8 – Carrick Roads, On being Cornish
The buoy at Turnaware Point is some three miles from the entrance to Carrick Roads. In the distance is Pendennis Point and ‘a gateway to a boundless ocean’.
The wind is stronger here, south by south east. Both wind and tide are against me. Deciding to motor sail under working jib alone, I make the Arick Buoy off Restronguet on a single tack and then tack directly into the wind up the deep water channel towards St Just in Roseland.
The middle of the channel is over 20 metres deep – 30 metres plus in some places. Approaching the mud banks the depth drops 8 . . . . 7 . . . 6 . . ahead, the colour of the water changes. “Loose the leeward sheet, prepare the windward one, helm down. As we come into the wind, ease the first sheet and haul in the other quickly, a turn round the cleat, and we are away again . . .”
It is 1000 on a Sunday, the sun is shining, I am alone in the middle of Carrick Roads. I have a moment to acknowledge what this passage to Cornwall has meant to me. How can I explain the deeper feelings that bring me back?
This stretch of Cornish water has remained more or less unchanged since the Ice Age – the winds have blown, the tide has ebbed and flowed, while the human race – that’s you and me and everyone else on this planet, has spent that entire time refining itself – buffeted, united and divided by family, tribal affiliation, ethnicity, religious belief, nationality, gender, age, politics, economics, science, art, education. That refinement has been the road to spectacular success . . . and also abject failure – (read any newspaper for recent examples).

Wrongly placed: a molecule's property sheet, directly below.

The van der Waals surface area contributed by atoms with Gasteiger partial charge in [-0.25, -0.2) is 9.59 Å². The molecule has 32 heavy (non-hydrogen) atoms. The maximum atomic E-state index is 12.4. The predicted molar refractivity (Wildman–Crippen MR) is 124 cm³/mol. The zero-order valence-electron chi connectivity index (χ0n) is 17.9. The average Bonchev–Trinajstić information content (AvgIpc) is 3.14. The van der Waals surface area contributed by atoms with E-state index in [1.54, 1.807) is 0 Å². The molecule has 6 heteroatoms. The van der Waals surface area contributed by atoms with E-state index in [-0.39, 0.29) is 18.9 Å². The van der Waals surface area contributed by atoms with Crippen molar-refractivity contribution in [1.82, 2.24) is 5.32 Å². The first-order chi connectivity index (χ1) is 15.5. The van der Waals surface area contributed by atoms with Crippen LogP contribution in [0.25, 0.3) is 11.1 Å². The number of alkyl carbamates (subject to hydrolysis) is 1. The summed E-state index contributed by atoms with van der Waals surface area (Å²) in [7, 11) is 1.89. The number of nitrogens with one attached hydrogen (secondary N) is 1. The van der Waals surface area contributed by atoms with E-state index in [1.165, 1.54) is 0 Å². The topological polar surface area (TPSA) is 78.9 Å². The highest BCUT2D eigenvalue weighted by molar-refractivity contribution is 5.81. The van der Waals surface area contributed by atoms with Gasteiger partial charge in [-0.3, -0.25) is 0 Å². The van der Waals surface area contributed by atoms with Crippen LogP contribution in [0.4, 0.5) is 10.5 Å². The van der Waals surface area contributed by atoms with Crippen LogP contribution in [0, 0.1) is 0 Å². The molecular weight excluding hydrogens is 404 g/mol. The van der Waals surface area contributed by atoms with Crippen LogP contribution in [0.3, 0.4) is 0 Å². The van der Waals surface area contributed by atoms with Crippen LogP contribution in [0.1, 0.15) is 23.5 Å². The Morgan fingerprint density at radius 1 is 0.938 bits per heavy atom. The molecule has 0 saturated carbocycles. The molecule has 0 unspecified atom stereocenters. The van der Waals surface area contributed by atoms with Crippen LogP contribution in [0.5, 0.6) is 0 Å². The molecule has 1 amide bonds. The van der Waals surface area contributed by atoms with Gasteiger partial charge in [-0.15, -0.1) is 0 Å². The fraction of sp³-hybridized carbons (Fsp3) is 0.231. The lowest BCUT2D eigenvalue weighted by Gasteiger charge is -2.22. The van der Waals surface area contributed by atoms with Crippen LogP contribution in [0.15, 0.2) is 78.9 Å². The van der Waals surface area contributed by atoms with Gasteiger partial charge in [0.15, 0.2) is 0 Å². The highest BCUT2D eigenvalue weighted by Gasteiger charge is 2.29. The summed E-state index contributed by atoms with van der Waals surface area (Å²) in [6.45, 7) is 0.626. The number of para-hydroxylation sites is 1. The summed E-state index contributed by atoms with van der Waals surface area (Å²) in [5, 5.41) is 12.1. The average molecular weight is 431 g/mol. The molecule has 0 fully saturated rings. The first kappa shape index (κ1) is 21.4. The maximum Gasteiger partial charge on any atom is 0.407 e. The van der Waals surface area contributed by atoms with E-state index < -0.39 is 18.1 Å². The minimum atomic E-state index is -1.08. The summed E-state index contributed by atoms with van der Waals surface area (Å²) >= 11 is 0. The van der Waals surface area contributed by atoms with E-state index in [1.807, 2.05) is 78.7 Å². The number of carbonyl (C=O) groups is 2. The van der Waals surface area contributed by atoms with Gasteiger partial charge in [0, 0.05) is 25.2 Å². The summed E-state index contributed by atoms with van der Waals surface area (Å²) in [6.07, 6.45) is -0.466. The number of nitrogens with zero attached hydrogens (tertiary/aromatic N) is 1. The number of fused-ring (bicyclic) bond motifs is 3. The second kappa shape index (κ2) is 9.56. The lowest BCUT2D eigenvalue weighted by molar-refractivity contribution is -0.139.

Before human refinement, there was the raw, unrefined spirit of the planet. Despite us and our so-called civilisation, this spirit remains. It is especially prominent in some places. Cornwall is one of them. This raw, unrefined spirit, this sense of place, lives in those who are born there.
Sometimes you have to leave a place to understand its significance. Forty years ago, in New Zealand, we quite by chance came upon the grave of a young Cornish miner. He had been about my age – 27, when he had died working, a hundred years previously. The sudden tears were more that sentiment. Had we met, I doubt we would have had more in common than our birthplace. But we could have looked each other in the eye and known . . .
8 . . . . 7 . . . 6 . . ahead, the colour of the water is changing. “Loose the leeward sheet, prepare the windward one, helm down. As we come into the wind, ease the first sheet and haul in the other quickly, a quick turn round the cleat, and we are away again . . .”
On the third tack, I come close to the yachts moored in St Just Creek. Another tack, I can ease away enough to kill the engine and head towards the Narrows Buoy, risking a corner of the shallows. I snatch a photo of the lighthouse on St Anthony Head – a cliché perhaps, but it suits mood of the moment.
Ahead, a solitary ketch crosses from the direction of Flushing and comes to a stop. She sets a foresail and heels dramatically in the wind before gaining momentum.
I past the Pendennis shipyard and Falmouth docks looking for a visitors’ mooring off the Yacht Haven. The weather has brought my trip to a temporary halt. It will be over a week before I return.
(Images by Bill Whateley)